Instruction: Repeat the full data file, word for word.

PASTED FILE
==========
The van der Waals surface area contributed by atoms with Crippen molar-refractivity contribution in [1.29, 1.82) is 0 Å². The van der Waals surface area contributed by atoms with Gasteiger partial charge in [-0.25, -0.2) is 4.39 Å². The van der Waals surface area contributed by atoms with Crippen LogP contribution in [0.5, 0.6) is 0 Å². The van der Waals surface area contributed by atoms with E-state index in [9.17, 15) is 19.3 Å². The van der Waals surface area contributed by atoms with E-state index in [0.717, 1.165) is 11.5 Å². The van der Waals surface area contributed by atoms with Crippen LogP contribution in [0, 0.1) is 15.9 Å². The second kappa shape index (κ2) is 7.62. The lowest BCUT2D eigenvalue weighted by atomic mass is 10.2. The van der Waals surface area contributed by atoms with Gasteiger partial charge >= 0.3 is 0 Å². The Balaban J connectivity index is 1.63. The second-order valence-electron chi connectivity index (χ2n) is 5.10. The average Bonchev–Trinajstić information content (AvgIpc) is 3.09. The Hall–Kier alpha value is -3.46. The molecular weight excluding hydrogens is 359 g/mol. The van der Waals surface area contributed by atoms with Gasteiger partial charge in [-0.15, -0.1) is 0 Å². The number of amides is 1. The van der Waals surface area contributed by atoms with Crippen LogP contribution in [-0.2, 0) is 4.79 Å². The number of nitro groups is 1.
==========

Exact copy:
The van der Waals surface area contributed by atoms with Crippen molar-refractivity contribution in [1.29, 1.82) is 0 Å². The van der Waals surface area contributed by atoms with Gasteiger partial charge in [-0.25, -0.2) is 4.39 Å². The van der Waals surface area contributed by atoms with Crippen LogP contribution in [0.5, 0.6) is 0 Å². The van der Waals surface area contributed by atoms with E-state index in [9.17, 15) is 19.3 Å². The van der Waals surface area contributed by atoms with E-state index in [0.717, 1.165) is 11.5 Å². The van der Waals surface area contributed by atoms with Crippen LogP contribution in [0, 0.1) is 15.9 Å². The second kappa shape index (κ2) is 7.62. The lowest BCUT2D eigenvalue weighted by atomic mass is 10.2. The van der Waals surface area contributed by atoms with Gasteiger partial charge >= 0.3 is 0 Å². The Balaban J connectivity index is 1.63. The second-order valence-electron chi connectivity index (χ2n) is 5.10. The average Bonchev–Trinajstić information content (AvgIpc) is 3.09. The Hall–Kier alpha value is -3.46. The molecular weight excluding hydrogens is 359 g/mol. The van der Waals surface area contributed by atoms with Gasteiger partial charge in [-0.15, -0.1) is 0 Å². The number of amides is 1. The van der Waals surface area contributed by atoms with Crippen LogP contribution in [-0.2, 0) is 4.79 Å². The number of nitro groups is 1.